3. Integrate complimentary componentsEven the most effective workplace wellness programs can have unintended consequences. For example, consider remote work policies. Many employees report feeling happier, more productive, less exhausted, and have greater job satisfaction after switching from in-office to remote work. Others say that remote work leaves them feeling lonely during the day, disconnected from their co-workers, or guilty for poorly maintaining boundaries between work and home life (Charalampous et al., 2019; George et al., 2022).This example emphasises the fact that wellness programs need balance. Examine the pros and cons of different offerings, then include components that supplement each other. Keeping with the remote work example, if you are going to offer remote work, also offer benefits that foster virtual collaboration and open channels of communication to strengthen bonds and a sense of inclusion.

Follow the science, not the fad of corporate wellness programs

It takes a thoughtful plan, well-orchestrated rollout, and continuous evaluation to establish a successful workplace wellness program. While many organisations honestly care about employee wellbeing, their support efforts can fail without proper guidance. As you navigate the complex, albeit important, world of wellness initiatives, keep these principles in mind – be intentional, treat the collective, and integrate complimentary components.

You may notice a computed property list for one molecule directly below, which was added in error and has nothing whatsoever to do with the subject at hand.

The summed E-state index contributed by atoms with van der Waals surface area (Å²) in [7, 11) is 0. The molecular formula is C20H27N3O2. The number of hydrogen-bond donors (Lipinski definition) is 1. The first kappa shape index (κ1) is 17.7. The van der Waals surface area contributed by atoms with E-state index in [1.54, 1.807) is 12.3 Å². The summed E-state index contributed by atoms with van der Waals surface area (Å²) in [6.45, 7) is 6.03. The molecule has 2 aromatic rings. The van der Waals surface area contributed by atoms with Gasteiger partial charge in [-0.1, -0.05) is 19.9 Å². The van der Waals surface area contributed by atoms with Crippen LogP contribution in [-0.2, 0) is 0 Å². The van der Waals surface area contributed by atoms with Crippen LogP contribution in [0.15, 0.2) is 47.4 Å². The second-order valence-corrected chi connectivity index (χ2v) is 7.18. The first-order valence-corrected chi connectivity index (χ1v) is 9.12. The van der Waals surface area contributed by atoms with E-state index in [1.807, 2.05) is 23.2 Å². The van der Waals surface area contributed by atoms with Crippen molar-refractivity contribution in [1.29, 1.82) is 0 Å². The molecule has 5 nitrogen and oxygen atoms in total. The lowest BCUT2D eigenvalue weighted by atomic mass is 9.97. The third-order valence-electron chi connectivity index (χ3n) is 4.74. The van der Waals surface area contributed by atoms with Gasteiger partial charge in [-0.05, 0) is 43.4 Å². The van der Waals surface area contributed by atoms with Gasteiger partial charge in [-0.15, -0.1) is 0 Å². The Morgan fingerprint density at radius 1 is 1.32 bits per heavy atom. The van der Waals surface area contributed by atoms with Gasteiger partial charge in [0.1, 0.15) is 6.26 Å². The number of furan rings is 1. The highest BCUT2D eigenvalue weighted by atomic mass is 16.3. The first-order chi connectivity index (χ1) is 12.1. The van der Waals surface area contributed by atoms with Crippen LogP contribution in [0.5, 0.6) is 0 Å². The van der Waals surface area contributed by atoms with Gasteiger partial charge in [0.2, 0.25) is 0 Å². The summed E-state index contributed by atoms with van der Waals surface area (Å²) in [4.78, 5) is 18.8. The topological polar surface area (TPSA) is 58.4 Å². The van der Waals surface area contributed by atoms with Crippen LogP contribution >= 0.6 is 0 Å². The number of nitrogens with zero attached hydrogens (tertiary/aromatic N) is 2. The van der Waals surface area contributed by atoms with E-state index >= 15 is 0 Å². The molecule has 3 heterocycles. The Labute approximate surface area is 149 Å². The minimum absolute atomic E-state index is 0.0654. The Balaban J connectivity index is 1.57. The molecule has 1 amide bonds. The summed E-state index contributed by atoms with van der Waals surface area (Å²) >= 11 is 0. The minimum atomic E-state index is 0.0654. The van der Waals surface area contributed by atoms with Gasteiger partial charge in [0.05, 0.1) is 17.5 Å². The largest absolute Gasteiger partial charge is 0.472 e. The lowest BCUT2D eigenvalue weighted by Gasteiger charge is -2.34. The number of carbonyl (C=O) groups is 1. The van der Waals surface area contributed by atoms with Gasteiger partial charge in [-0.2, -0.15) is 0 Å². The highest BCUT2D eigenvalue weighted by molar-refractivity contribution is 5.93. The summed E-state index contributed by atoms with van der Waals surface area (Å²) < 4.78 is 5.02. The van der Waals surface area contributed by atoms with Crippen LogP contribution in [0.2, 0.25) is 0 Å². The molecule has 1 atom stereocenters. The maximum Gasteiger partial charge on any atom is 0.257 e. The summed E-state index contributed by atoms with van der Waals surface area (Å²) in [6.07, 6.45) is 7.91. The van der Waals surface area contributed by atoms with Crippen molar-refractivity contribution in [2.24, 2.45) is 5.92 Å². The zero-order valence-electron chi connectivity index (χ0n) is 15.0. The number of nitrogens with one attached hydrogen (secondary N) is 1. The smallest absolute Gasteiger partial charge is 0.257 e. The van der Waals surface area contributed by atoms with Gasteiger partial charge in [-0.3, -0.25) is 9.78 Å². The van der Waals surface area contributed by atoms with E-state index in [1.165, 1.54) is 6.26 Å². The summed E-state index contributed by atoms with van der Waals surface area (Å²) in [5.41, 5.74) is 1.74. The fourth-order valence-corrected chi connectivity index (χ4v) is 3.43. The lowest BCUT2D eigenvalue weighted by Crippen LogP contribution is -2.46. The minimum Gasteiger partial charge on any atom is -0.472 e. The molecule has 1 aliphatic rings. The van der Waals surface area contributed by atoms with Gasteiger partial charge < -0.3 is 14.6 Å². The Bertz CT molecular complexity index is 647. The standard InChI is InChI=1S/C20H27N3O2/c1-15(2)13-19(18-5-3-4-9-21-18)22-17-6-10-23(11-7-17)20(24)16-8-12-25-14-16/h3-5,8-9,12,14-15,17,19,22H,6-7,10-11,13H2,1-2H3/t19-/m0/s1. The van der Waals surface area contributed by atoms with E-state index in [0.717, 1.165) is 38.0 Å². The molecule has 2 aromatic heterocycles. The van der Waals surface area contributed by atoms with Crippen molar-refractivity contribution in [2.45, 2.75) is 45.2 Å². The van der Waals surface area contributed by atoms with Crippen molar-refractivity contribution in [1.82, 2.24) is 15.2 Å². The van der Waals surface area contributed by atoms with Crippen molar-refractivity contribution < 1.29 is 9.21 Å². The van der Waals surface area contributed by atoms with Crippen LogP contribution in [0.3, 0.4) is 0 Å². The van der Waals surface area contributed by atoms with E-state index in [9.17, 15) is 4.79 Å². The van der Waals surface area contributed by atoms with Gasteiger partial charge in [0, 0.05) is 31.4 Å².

American Psychological Association. (2021). Compounding pressure in the workplace: A report by the American Psychological Association. APA Publishing.

Baicker, K., Cutler D., Song, Z. (2010). Workplace wellness programs can generate savings. Health Affairs, 29 (2), 304–311.

Barton, M.A., Kahn, B., Maitlis, S., & Sutcliffe, K.M. (2022). Stop Framing Wellness Programs Around Self-Care. Harvard Business Review.

Business Group on Health & Fidelity Investments. (2021). 12th Annual Employer-Sponsored Health & Well-being Survey.

Charalampous, M., Grant, C. A., Tramontano, C., & Michailidis, E. (2019). Systematically reviewing remote e-workers’ well-being at work: A multidimensional approach. European journal of work and organizational psychology28(1), 51-73.

George, T. J., Atwater, L. E., Maneethai, D., & Madera, J. M. (2022). Supporting the productivity and wellbeing of remote workers: Lessons from COVID-19. Organizational Dynamics51(2), 100869.

RAND Corporation. (2014). Do Workplace Wellness Programs Save Employers Money?

Shortlister. (2022). 62 Employee Wellness Statistics Every Employer Should Know in 2022.

Song, Z., & Baicker, K. (2019). Effect of a Workplace Wellness Program on Employee Health and Economic Outcomes: A Randomized Clinical Trial. JAMA, 321(15), 1491–1501.